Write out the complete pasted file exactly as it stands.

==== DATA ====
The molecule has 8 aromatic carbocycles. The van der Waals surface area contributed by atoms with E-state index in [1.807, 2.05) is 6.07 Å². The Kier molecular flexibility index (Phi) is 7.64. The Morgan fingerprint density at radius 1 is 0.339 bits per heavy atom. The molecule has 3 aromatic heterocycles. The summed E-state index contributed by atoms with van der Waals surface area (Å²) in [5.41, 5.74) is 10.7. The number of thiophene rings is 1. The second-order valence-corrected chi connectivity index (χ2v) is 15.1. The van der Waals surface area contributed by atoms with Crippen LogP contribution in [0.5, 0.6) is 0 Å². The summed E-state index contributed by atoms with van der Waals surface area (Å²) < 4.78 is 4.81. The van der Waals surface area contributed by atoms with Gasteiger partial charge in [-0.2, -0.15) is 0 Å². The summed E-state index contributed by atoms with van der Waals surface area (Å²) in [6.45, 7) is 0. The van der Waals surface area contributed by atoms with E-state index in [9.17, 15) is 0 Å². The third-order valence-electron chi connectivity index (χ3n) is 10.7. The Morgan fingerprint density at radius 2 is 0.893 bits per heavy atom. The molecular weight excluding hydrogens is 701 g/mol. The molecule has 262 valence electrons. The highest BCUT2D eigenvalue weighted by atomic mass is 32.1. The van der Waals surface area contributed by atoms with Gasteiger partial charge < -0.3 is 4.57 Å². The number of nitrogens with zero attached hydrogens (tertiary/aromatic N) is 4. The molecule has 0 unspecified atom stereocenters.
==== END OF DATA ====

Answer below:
The molecule has 8 aromatic carbocycles. The van der Waals surface area contributed by atoms with E-state index in [1.807, 2.05) is 6.07 Å². The Kier molecular flexibility index (Phi) is 7.64. The Morgan fingerprint density at radius 1 is 0.339 bits per heavy atom. The molecule has 3 aromatic heterocycles. The summed E-state index contributed by atoms with van der Waals surface area (Å²) in [5.41, 5.74) is 10.7. The number of thiophene rings is 1. The second-order valence-corrected chi connectivity index (χ2v) is 15.1. The van der Waals surface area contributed by atoms with Crippen LogP contribution in [0.5, 0.6) is 0 Å². The summed E-state index contributed by atoms with van der Waals surface area (Å²) < 4.78 is 4.81. The van der Waals surface area contributed by atoms with Gasteiger partial charge in [-0.2, -0.15) is 0 Å². The summed E-state index contributed by atoms with van der Waals surface area (Å²) in [6.45, 7) is 0. The van der Waals surface area contributed by atoms with E-state index in [9.17, 15) is 0 Å². The third-order valence-electron chi connectivity index (χ3n) is 10.7. The Morgan fingerprint density at radius 2 is 0.893 bits per heavy atom. The molecular weight excluding hydrogens is 701 g/mol. The molecule has 262 valence electrons. The highest BCUT2D eigenvalue weighted by atomic mass is 32.1. The van der Waals surface area contributed by atoms with Gasteiger partial charge < -0.3 is 4.57 Å². The number of nitrogens with zero attached hydrogens (tertiary/aromatic N) is 4. The molecule has 0 unspecified atom stereocenters.